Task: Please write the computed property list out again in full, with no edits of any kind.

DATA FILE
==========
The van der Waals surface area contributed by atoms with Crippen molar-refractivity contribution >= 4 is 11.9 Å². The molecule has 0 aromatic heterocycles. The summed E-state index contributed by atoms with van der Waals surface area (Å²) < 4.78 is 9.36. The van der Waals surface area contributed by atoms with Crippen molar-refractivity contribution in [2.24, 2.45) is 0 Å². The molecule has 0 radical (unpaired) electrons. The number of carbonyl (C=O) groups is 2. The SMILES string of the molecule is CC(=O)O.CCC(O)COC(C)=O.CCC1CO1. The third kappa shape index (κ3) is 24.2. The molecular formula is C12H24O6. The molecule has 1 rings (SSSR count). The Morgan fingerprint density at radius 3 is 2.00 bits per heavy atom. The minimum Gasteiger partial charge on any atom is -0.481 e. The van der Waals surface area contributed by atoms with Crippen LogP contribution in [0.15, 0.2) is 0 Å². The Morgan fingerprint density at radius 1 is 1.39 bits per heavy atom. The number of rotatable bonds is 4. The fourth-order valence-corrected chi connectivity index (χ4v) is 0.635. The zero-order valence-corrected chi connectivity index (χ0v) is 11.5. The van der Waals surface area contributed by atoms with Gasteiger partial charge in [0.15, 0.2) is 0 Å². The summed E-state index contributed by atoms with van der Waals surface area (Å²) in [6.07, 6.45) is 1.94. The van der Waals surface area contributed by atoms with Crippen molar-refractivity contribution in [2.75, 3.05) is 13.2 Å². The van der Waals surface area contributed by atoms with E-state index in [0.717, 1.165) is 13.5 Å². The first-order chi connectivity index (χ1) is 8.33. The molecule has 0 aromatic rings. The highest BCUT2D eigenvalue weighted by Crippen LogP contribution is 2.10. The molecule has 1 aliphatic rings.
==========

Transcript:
The van der Waals surface area contributed by atoms with Crippen molar-refractivity contribution >= 4 is 11.9 Å². The molecule has 0 aromatic heterocycles. The summed E-state index contributed by atoms with van der Waals surface area (Å²) < 4.78 is 9.36. The van der Waals surface area contributed by atoms with Crippen molar-refractivity contribution in [2.24, 2.45) is 0 Å². The molecule has 0 radical (unpaired) electrons. The number of carbonyl (C=O) groups is 2. The SMILES string of the molecule is CC(=O)O.CCC(O)COC(C)=O.CCC1CO1. The third kappa shape index (κ3) is 24.2. The molecular formula is C12H24O6. The molecule has 1 rings (SSSR count). The Morgan fingerprint density at radius 3 is 2.00 bits per heavy atom. The minimum Gasteiger partial charge on any atom is -0.481 e. The van der Waals surface area contributed by atoms with Crippen LogP contribution in [0.15, 0.2) is 0 Å². The Morgan fingerprint density at radius 1 is 1.39 bits per heavy atom. The number of rotatable bonds is 4. The fourth-order valence-corrected chi connectivity index (χ4v) is 0.635. The zero-order valence-corrected chi connectivity index (χ0v) is 11.5. The van der Waals surface area contributed by atoms with Gasteiger partial charge in [0.15, 0.2) is 0 Å². The summed E-state index contributed by atoms with van der Waals surface area (Å²) in [6.07, 6.45) is 1.94. The van der Waals surface area contributed by atoms with Crippen molar-refractivity contribution in [2.75, 3.05) is 13.2 Å². The van der Waals surface area contributed by atoms with E-state index in [0.717, 1.165) is 13.5 Å². The first-order chi connectivity index (χ1) is 8.33. The molecule has 0 aromatic rings. The highest BCUT2D eigenvalue weighted by Crippen LogP contribution is 2.10. The molecule has 1 aliphatic rings.